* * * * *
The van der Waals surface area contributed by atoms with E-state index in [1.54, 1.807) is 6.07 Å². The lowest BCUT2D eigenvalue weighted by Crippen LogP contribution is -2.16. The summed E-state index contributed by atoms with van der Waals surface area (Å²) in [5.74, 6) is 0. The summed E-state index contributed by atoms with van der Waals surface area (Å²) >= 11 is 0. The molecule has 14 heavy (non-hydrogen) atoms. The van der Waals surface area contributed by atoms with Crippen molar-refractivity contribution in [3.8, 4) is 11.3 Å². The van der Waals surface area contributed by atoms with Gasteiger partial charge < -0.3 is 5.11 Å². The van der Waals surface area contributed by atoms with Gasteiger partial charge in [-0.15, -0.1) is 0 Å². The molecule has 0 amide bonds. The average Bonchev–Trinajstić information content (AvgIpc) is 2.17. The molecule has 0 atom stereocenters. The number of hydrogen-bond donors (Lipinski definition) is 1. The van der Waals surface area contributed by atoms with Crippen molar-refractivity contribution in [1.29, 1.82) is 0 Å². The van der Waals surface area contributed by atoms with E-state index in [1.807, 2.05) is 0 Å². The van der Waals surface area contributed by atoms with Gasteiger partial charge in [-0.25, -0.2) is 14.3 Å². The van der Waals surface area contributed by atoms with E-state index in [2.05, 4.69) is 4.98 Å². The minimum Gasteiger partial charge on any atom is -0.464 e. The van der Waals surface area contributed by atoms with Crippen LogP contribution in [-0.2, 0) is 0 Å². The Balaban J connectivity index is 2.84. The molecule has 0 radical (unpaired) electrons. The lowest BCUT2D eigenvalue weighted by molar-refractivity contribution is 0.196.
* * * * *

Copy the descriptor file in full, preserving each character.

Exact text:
The van der Waals surface area contributed by atoms with E-state index in [1.54, 1.807) is 6.07 Å². The lowest BCUT2D eigenvalue weighted by Crippen LogP contribution is -2.16. The summed E-state index contributed by atoms with van der Waals surface area (Å²) in [5.74, 6) is 0. The summed E-state index contributed by atoms with van der Waals surface area (Å²) >= 11 is 0. The molecule has 14 heavy (non-hydrogen) atoms. The van der Waals surface area contributed by atoms with Crippen molar-refractivity contribution in [3.8, 4) is 11.3 Å². The van der Waals surface area contributed by atoms with Gasteiger partial charge < -0.3 is 5.11 Å². The van der Waals surface area contributed by atoms with Gasteiger partial charge in [-0.15, -0.1) is 0 Å². The molecule has 0 amide bonds. The average Bonchev–Trinajstić information content (AvgIpc) is 2.17. The molecule has 0 atom stereocenters. The number of hydrogen-bond donors (Lipinski definition) is 1. The van der Waals surface area contributed by atoms with Crippen molar-refractivity contribution in [1.29, 1.82) is 0 Å². The van der Waals surface area contributed by atoms with E-state index in [1.807, 2.05) is 0 Å². The van der Waals surface area contributed by atoms with Gasteiger partial charge in [-0.25, -0.2) is 14.3 Å². The van der Waals surface area contributed by atoms with E-state index in [2.05, 4.69) is 4.98 Å². The minimum Gasteiger partial charge on any atom is -0.464 e. The van der Waals surface area contributed by atoms with Crippen LogP contribution in [-0.2, 0) is 0 Å². The Balaban J connectivity index is 2.84. The molecule has 0 radical (unpaired) electrons. The lowest BCUT2D eigenvalue weighted by molar-refractivity contribution is 0.196.